Sorry Sturgeon: Now half of Scots say they don't want another independence referendum before Brexit

Courtney Goldsmith
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The Final Day Of Campaigning For The Scottish Referendum Ahead Of Tomorrow's Historic Vote
Nicola Sturgeon's push for another independence referendum isn't going down so well (Source: Getty)

Nearly half of Scottish voters don't want another referendum on independence before the UK leaves the European Union, a new poll has revealed.

The poll suggested 49 per cent of Scots are against a referendum being held between the Autumn of 2018 and the Spring of 2019, the timeline proposed by Scotland's first minister Nicola Sturgeon.

Alternatively, 37 per cent supported the suggested timetable while 14 per cent said they didn't know.

The YouGov poll, which was published in the Times, follows a survey by Kantar earlier this week which found most Scottish voters don't want another referendum at all.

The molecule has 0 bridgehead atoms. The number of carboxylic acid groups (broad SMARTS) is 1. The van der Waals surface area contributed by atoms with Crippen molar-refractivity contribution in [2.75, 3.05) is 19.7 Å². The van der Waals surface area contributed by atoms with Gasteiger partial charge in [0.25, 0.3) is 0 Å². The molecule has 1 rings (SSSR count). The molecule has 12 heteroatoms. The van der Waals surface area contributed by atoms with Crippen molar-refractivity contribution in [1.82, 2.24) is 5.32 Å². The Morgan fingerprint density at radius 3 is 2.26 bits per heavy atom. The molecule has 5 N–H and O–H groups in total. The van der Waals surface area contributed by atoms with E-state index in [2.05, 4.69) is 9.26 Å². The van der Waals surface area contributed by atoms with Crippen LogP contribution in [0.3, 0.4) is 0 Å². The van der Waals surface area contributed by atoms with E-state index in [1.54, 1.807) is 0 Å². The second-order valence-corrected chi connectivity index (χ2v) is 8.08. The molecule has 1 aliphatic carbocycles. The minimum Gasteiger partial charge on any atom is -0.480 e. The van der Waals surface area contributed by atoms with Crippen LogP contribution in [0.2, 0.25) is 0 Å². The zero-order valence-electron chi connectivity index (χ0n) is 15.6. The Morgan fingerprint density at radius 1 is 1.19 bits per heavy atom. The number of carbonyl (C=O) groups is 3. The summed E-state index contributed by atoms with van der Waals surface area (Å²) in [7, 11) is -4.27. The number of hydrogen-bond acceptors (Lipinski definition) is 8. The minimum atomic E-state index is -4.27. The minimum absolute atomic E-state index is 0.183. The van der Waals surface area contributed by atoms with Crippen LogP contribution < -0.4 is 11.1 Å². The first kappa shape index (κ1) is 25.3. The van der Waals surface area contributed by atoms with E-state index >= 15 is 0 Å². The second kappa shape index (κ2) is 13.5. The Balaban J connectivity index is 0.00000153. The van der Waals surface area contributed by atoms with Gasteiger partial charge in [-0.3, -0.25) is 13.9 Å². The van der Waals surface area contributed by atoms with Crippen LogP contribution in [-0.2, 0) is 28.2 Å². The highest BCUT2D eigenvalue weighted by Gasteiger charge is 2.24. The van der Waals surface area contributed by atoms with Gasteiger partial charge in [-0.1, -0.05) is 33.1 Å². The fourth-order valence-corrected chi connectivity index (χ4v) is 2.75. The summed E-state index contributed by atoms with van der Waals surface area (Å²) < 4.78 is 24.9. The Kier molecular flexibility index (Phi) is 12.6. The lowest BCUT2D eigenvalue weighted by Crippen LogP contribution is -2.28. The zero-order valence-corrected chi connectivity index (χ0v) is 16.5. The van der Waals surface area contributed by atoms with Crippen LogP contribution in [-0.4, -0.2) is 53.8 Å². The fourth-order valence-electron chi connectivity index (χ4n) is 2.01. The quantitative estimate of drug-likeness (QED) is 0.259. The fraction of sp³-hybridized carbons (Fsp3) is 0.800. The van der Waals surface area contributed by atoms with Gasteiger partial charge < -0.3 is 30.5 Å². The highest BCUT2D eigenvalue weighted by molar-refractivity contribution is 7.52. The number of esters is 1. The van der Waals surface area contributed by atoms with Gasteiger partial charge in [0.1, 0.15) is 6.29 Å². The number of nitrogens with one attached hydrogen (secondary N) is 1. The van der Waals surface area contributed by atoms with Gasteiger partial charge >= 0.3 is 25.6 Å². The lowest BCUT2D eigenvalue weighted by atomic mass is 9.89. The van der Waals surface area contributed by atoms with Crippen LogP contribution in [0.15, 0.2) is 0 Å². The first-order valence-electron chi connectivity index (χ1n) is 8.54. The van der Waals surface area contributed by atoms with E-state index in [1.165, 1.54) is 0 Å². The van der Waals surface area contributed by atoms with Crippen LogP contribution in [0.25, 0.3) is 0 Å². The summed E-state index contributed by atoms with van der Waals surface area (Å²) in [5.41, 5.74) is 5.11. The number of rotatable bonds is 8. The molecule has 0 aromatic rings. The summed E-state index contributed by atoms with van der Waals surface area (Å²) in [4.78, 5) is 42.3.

Read more: Scotland has made its formal request for a second independence referendum

Sturgeon has campaigned for a second referendum since June when Scotland emphatically voted in favour of staying in the EU while the UK as a whole voted to leave.

In her formal request to Prime Minister Theresa May, Sturgeon said: "It is my firm view that the mandate of the Scottish parliament must be respected and progressed."

Sturgeon said the "material change of circumstances" brought about by the landmark Brexit vote justified repeating the choice given to Scottish voters in the 2014 referendum.

The PM has previously said that "now is not the time" for a second vote.

Meanwhile, it's now looking like UK voters are regretting the decision to leave the EU in the first place.

A poll yesterday revealed more people in the UK think the vote to leave the EU was wrong than right for the first time since the divisive referendum.

The poll found 45 per cent of Britons now think it was the wrong decision, compared with 43 per cent who believe it was the right outcome.

Sentiment against Brexit grew in London, while outside the capital the number who thought it was wrong stayed largely the same.

Read more: Corbyn slams the brakes on second referendum speculation

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